Strangely, almost nothing. Both propaganda by death are desperate yet well-planned attempts to lure the West into a multi-regional war. A first and second attempt to set off WWIII, acts of provocation very similar to the assasination of Archduke Ferdinand one hundred years ago this year. The progression here is from dispersed terror group guest to an Islamic state, to claimed state-level government, however fleeting on these geographic terms, it has a source. The question becomes, why be lead into the first? And was it a feint, was the invasion of Iraq a distraction from the true targets? Fundamentalism within Saudi Arabia, Militancy from Pakistan. Strange, no? We attack a country that enforces sexual equality and religious secularism, true it is a Sunni totalitarian state (Iraq) yet so is a Sunni kingdom with oppressive laws for women and a legal definition of witchcraft that sometimes ends in a death sentence. Diplomacy increases in complexity, are the coming wars symmetric? If not, admit them, assign the internal conflict a name. The east-west divide between Saudi Arabia and pre-invasion Iraq. Something like detente or lynch-pin.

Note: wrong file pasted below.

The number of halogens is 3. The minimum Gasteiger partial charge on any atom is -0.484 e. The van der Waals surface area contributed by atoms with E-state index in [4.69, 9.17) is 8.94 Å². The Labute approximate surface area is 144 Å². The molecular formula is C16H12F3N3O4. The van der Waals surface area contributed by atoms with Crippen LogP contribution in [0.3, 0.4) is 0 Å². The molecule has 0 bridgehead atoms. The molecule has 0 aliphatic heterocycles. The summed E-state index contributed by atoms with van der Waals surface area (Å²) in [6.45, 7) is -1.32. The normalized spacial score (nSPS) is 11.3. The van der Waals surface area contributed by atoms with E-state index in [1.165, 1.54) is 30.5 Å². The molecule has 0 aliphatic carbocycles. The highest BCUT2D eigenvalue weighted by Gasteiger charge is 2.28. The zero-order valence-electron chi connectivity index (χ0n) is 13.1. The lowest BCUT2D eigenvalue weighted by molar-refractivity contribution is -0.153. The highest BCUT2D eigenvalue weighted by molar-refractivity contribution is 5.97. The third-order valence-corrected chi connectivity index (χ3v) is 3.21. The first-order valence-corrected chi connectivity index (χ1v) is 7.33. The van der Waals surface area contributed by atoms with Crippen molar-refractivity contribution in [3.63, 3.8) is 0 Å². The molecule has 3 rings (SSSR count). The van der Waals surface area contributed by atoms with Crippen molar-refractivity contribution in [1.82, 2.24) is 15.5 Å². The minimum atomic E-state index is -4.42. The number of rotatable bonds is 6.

A recent incoherent op-ed by the distant architect of multiple military coups over democratically elected officials (including Pinochet over Allende), Kissinger now writes as if converted to the fantasy view of democracy of Bush 2, not the strern real politik he practiced when in office. The facts are: most world state borders of the 'developing world' are arbitrary, many designed for external colonial concerns, in the aftermath of war. To enforce most of them one needed enforcers, and that's what the West backed, not democratic or parlimentary systems. Each state, no matter its origins, needs a central bureaucratic authority. The fragmenting of power in Iraq, Egypt, Syria, and now Libya caused their collapse since they lacked properly defined transitions to power. It's time to teach global realities. A bureaucracy comes before all other realities. If one is shattered, then the country may shatter. Colin Powell's mythic words to his President have come true: "If you break it, you own it."